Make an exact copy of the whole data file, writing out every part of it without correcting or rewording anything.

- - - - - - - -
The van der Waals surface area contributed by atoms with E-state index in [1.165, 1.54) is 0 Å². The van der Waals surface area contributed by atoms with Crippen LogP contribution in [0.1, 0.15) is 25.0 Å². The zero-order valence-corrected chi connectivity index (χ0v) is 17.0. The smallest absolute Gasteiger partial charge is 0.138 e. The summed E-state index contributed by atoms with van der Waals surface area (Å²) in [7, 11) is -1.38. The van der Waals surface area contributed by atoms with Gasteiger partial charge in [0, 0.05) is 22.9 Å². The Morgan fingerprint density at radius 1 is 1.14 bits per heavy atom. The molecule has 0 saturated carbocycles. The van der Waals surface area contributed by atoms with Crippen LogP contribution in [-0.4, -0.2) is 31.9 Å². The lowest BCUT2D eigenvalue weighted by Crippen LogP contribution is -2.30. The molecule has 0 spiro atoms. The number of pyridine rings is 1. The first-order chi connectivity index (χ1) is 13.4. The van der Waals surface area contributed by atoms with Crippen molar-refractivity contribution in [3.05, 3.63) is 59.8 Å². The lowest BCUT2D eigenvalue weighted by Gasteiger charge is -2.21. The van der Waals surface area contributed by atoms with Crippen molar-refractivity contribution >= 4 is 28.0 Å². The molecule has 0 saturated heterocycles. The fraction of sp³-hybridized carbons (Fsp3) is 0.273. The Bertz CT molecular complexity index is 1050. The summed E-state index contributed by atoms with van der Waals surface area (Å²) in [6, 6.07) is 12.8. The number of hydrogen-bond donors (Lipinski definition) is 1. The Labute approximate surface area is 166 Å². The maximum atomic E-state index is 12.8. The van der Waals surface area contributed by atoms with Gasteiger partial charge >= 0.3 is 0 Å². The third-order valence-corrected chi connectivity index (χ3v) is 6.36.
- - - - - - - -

The van der Waals surface area contributed by atoms with E-state index in [1.165, 1.54) is 0 Å². The van der Waals surface area contributed by atoms with Crippen LogP contribution in [0.1, 0.15) is 25.0 Å². The zero-order valence-corrected chi connectivity index (χ0v) is 17.0. The smallest absolute Gasteiger partial charge is 0.138 e. The summed E-state index contributed by atoms with van der Waals surface area (Å²) in [7, 11) is -1.38. The van der Waals surface area contributed by atoms with Gasteiger partial charge in [0, 0.05) is 22.9 Å². The Morgan fingerprint density at radius 1 is 1.14 bits per heavy atom. The molecule has 0 saturated carbocycles. The van der Waals surface area contributed by atoms with Crippen LogP contribution in [-0.4, -0.2) is 31.9 Å². The lowest BCUT2D eigenvalue weighted by Crippen LogP contribution is -2.30. The molecule has 0 spiro atoms. The number of pyridine rings is 1. The first-order chi connectivity index (χ1) is 13.4. The van der Waals surface area contributed by atoms with Crippen molar-refractivity contribution in [3.05, 3.63) is 59.8 Å². The lowest BCUT2D eigenvalue weighted by Gasteiger charge is -2.21. The van der Waals surface area contributed by atoms with Crippen molar-refractivity contribution >= 4 is 28.0 Å². The molecule has 0 saturated heterocycles. The fraction of sp³-hybridized carbons (Fsp3) is 0.273. The Bertz CT molecular complexity index is 1050. The summed E-state index contributed by atoms with van der Waals surface area (Å²) in [6, 6.07) is 12.8. The number of hydrogen-bond donors (Lipinski definition) is 1. The Labute approximate surface area is 166 Å². The maximum atomic E-state index is 12.8. The van der Waals surface area contributed by atoms with Gasteiger partial charge >= 0.3 is 0 Å². The third-order valence-corrected chi connectivity index (χ3v) is 6.36.